I know I normally take the piss out of planners but that’s only because most of the planners I worked with previously took the piss out of creative with where they thought their responsibility started and ended.
As much as I will deny writing this later, what you and the planning team do is fantastic, not just for the creative industry, but for the people we’re creating ideas for. The fact you see your responsibilty including selling the idea to the client and the results it achieves is fantastic and is why probably have such great clients who let us do things differently for them.
I’ve just written a mature response. Fuck.

Comment by Billy Whizz

Congratulations Billy – I am most impressed you have finally written something on this blog that isn’t trying to encourage sex, violence or just annoyance, ha.

I will also remind you of what you have just written next time you complain one of the guys are trying to stop your genius shining – despite the fact you’ve not even read the task in hand, ha

Comment by Rob

I knew this would come back to haunt me.

Comment by Billy Whizz

Yes it will … as will my boot in your face if you don’t go to sleep, you’ve got a big flight tomorrow and I/we need you all in tip-top form.

Comment by Rob

Debitel (sell mobile phone contracts) have started a campaign here in Germany under the motto “Jeden mit Jeden” (anyone with anyone). It seems to fit in here quite neatly (I’ll take some photos later and post them somewhere).

It’s a poster campaign and, like the Toyota campaign, it’s everywhere (this seems to be the new trend in Germany – probably pushed by Media on Crack). The poster features the famous picture of Brezhnev kissing Honecker and the claim (which comes from the swinger scene) “Jeden mit Jeden” is white on a red flag. You should know the picture from the Berlin Wall.

Anyway, looking at it I was initially quite impressed. German advertising doesn’t tend to risk upsetting people and this campaign is actually quite demanding because it’s loaded with recent German history and Eastern European Communist imagery. My subjective view was initially quite positive because I was of the opinion that anybody in Germany over the age of 12 would be able to pick it apart and see what they were trying to do. I thought it was intelligent, full of insight quite well executed and brave – for Germany.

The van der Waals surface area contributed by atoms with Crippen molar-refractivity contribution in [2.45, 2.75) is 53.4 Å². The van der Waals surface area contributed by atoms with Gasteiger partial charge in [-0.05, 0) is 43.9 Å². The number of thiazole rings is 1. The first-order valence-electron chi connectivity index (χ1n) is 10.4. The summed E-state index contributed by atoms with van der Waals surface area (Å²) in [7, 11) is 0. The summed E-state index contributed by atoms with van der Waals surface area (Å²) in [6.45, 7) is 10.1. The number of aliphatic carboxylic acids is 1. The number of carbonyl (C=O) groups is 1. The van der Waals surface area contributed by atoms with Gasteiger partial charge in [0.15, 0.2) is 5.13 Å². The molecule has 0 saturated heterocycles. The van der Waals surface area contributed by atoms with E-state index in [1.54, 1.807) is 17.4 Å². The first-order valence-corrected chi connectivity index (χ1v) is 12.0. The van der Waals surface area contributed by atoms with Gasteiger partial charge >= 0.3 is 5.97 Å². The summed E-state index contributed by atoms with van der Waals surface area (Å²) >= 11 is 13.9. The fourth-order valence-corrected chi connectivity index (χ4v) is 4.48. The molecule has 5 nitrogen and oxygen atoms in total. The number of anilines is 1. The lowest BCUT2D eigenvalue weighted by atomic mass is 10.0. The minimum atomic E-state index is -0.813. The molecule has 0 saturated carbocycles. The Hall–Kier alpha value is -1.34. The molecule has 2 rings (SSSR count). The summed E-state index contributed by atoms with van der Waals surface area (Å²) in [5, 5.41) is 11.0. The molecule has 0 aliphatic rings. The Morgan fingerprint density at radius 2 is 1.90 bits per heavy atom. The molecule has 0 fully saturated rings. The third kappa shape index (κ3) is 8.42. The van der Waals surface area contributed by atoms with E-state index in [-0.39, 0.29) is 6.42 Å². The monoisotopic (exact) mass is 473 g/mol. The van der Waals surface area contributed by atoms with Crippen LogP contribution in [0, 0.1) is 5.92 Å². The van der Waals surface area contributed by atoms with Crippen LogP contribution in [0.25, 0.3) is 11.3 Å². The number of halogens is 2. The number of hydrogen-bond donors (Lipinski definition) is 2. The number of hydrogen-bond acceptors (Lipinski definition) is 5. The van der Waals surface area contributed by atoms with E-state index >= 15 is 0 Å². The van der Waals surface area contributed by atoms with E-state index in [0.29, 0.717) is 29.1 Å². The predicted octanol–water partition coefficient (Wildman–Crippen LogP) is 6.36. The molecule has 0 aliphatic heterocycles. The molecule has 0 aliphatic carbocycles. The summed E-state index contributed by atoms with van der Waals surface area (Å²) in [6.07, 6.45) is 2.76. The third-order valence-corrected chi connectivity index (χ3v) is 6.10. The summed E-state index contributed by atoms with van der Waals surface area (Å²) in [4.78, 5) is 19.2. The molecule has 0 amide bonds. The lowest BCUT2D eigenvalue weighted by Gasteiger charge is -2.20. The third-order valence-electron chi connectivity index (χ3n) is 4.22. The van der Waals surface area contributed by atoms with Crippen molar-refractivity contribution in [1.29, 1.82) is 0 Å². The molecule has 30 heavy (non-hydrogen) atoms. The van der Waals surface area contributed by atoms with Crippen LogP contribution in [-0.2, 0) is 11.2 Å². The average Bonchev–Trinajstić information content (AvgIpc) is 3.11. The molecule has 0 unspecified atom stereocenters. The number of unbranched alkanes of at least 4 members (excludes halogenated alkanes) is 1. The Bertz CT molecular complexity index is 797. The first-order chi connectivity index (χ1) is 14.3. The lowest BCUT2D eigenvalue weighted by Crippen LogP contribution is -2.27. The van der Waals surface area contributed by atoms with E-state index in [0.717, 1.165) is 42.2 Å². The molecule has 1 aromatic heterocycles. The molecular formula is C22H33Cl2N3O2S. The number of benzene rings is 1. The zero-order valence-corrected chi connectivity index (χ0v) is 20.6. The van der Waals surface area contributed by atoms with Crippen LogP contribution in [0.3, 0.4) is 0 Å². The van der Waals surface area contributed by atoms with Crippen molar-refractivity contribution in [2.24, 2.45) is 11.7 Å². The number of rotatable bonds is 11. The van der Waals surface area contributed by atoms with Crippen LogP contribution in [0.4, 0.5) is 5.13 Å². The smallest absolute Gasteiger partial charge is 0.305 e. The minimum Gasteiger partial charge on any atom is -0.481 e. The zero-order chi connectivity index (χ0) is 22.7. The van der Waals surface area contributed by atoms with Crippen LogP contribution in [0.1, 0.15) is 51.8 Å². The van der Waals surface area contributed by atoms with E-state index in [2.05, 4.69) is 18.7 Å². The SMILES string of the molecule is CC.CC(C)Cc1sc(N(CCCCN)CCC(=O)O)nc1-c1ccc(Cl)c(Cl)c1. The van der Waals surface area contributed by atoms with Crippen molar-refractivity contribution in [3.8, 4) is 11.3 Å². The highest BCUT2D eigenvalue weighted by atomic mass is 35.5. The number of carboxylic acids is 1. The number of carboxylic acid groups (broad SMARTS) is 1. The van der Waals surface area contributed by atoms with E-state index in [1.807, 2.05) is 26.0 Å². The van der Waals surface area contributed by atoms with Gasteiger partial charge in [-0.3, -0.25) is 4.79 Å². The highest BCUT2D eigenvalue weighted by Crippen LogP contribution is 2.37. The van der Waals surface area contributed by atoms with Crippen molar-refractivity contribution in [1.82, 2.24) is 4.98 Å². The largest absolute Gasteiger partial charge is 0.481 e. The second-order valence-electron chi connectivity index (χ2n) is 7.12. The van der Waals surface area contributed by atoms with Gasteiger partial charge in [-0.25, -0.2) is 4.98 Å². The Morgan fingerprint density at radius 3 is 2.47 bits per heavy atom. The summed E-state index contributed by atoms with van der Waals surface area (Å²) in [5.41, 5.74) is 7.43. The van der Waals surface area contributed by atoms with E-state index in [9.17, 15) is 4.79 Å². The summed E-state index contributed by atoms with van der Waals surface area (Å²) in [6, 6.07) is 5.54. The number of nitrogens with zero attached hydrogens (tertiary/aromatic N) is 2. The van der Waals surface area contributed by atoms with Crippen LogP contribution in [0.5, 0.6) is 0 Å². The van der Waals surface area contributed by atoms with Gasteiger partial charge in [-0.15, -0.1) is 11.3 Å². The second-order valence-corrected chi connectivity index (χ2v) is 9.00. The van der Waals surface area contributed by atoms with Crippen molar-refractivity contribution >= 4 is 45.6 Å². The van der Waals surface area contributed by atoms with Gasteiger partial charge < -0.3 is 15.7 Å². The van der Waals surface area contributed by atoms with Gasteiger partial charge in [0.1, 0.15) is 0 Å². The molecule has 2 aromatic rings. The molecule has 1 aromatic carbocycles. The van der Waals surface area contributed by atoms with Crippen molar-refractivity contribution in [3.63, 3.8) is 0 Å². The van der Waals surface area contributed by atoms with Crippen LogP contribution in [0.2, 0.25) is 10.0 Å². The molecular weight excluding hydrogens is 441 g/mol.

Bollocks is it.

I was sat in the underground next to a dad (40- 45 years old) his eldest son (around 12) and what appeared to be his friends. We pulled into a station and they looked at the poster. This is what they said:

Son: “Dad who ARE those two men”
Dad: “Not sure”
Friend 1: “I think it’s Schroder and Stoiber”
Son: “But they’re not gay are they”
Friend 2: “It’s phones for gays”
Dad: “Gay men use phones too, you know”

For years that image was THE image of the Warsaw pakt. I know that they teach this stuff at school (my eldest of 11 is doing it right now) it was the image of a country divided and given even more weight when it was painted ON the Berlin Wall.

I can see the agency looking at this and, subjectively knowing that this campaign is right. It fit’s into their personal polemic/politic and I can see their breasts swell with pride when they hang it on the wall. But they had forgotten one, very important thing. That to pull off this kind of thing it still needs to be relevant, still needs to mean something to people. Hell, it would help if the average guy on the street knew what the fuck you were going on about. Satirical insight from the 1970’s doesn’t cut it in 2007.

Comment by Marcus Brown

What a wonderful example Marcus – though to be fair, those people may be somewhat on the ‘thicko’ side whereas the masses ‘get it’.

It could be worse I guess … imagine if Debitel were doing a mobile phone campaign for homosexuals and those people looked at the ad and had the following conversation …

Son: “Dad who ARE those two men?”
Dad: “Not sure?”
Friend 1: “I think they’re homosexuals”
Son: “But homosexuals are always pretty”
Friend 2: “It’s phones for hetrosexual men”
Dad: “Hetrosexual men use phones too, you know”

Comment by Rob


As for changing the eath Star: (see bottom of post)

Comment by Rob Mortimer

Love it …

Abit like Fred’s wonderful post –

Comment by Rob

I’ve just tested this. I’ve asked a 20 year old to tell me who the two men are and what the signficance of what they’re doing.

I think you can guess what he said.

Comment by Marcus Brown

Cannon and Ball?

Comment by Rob

Oh God … what have I done?

Before we get inundated with sad comedian double-acts, can I ask to keep on the subject matter [or at least try] as this is – for once 🙂 – quite an important matter for me.


Comment by Rob

No he thought that it was Schroder and Ardenauer. This is upsetting me.

Comment by Marcus Brown

As we know, focus groups tend to create lowest common denomenator answers. Which is probably why most ads are also LCD.

Comment by Rob Mortimer

I’m disappointed by the lack of interest in people’s own history. Here’s a thought. Where will the communications industry end up, if people start loosing interest in things that for me are still VERY important.